What travel visas will we need?


Canadian and American citizens are required to purchase visas to enter Kenya, Rwanda, Uganda and Tanzania (and most other African countries). Most countries have switched to an online visa application and purchase process, though some of the African embassies in Canada and the USA will still issue them, with an additional fee. Visa fees range from $35 USD to $100 USD for visitors. Rick can help you make your way through the visa process – it can be challenging!




How much luggage can I bring?


Most itineraries work best when you travel light. Our luggage has to fit in a Land Cruiser, with people and, on occasion, in the belly of light aircraft for flights between remote camps. Most domestic air services have a 15 KG weight limit – including your carry-on bags. They charge outrageous ‘over-weight’ fees if you go above the 15 KG (33 lbs) They also insist on soft-sided luggage to protect the plane. I use a soft-sided roller bag, with a flexible structured bottom.

The good news is – most of the camps and lodges will do your laundry at reasonable prices or free. If you bring clothes that are of the quick-dry variety, they’ll have them back, washed and folded very quickly.




Do I need travel insurance?


Cancellation/interruption insurance is recommended. Emergency medical travel insurance is required to travel with us. I also suggest investing in a relatively inexpensive, vacation policy with AMREF – The Flying Doctors of Africa. They can send a medical team and air ambulance to wherever you are, should a life-threatening situation arise.




What type of camera will I need?


Camera’s are one of my favourite topics! If you are going to buy a new camera for your African safari DSLR camera. Canon, Nikon, Sony and Panasonic produce very good, affordable digital SLRs. You will need a good size telephoto zoom lens, at the very least a 200mm lens. I travel with a collection of camera’s and lenses and will be sharing my photos with you along with a ‘high definition - highlight video’ of your safari.




Can we use our own itinerary?


Most of our itineraries are tailor-made. If you would like to see and do, where and when he’ll find a way to make it work for you and use his experience to find you the best price on lodges and transportation.




How do we get to Africa?


From North America you can fly via a European city such as London, Amsterdam or Frankfurt. You can fly direct from there into African cities such as Nairobi (Kenya) , Kilimanjaro (Tanzania) , Kigali (Rwanda) and Entebbe (Uganda). You would fly into the nearest African city from where your safari starts. From there Rick can organize flights to smaller airports.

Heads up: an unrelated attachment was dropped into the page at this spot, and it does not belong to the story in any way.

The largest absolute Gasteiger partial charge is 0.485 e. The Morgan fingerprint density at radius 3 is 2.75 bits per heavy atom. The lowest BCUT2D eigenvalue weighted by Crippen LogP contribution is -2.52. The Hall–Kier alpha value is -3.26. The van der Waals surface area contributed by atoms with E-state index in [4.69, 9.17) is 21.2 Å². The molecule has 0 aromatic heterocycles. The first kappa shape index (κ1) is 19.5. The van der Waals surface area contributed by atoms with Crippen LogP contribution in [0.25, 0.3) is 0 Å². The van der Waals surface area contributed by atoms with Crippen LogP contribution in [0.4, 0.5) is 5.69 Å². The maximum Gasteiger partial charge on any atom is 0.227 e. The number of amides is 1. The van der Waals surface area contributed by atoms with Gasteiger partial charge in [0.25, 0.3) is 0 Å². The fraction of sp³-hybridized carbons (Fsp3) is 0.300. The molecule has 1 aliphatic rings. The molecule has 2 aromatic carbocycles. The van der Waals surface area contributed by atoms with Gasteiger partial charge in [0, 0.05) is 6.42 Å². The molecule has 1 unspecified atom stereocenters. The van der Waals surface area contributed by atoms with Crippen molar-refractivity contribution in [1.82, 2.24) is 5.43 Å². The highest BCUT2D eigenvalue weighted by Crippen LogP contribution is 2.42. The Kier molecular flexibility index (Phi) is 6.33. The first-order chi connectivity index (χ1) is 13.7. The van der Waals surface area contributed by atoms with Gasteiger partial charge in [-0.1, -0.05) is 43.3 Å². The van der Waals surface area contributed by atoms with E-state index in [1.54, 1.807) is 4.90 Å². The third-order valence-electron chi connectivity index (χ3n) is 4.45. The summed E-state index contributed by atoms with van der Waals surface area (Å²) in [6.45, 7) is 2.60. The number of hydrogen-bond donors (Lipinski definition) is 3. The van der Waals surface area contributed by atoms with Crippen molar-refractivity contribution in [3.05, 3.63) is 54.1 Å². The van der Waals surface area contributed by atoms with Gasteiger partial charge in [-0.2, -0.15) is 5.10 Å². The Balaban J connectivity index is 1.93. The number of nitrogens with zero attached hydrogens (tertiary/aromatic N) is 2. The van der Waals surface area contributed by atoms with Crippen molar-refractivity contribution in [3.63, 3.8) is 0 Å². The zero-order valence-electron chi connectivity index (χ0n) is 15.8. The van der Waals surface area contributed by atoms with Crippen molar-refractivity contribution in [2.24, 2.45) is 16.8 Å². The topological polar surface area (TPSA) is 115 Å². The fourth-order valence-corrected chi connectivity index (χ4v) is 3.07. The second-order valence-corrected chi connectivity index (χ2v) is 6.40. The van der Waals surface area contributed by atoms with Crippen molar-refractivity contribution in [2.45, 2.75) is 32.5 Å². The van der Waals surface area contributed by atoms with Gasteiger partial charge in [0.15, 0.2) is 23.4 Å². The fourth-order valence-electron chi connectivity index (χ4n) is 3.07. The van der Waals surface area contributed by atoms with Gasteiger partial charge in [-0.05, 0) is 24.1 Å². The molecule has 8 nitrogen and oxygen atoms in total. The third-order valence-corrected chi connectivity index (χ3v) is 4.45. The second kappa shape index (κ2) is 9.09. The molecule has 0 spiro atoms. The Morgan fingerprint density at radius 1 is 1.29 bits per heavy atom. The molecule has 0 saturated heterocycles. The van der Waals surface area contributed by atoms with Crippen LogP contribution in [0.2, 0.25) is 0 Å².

How do I book a safari with you?


  1. Planning – A good place to start is send us an email or call and we can help you to figure out what best suits your idea of a ‘dream safari’. We can talk about locations and get an idea of what your budget looks like. Once we have the basics, Rick can offer advice on how to maximize the opportunities available. We’ll craft an itinerary and go through it with you, in detail. We will adjust until you decide it’s the right itinerary for you. Some guests have a look at our sample safaris and are able to pick one out of that collection – or pick one and asks for some tweaks to be made..
  2. Confirmation – Once you are ready to confirm, we’ll collect a deposit, based on the safari cost, and then begin the detailed process of making every booking. Of accommodation, vehicles, drivers, wildlife permits etc. **Note gorilla tracking permits are very limited each day, so early booking of these is essential to ensure you’ll be able to go when you arrive on site. **During ‘High season’, accommodation can be hard to get, unless you reserve early (that’s also how we can negotiate the best rates). Some camps can get fully booked a year in advance.
  3. The Details – Through this time Rick can offer advice on everything from flights to footwear.
  4. Final preparation for travel – final payments are made, 60 days prior to the departure date and all of your documents so that final payment can be made with the various suppliers. Your confirmed itinerary and other documents will be sent to you, including contact information in Africa and other things you'll need to know.
LET'S GO SAFARI!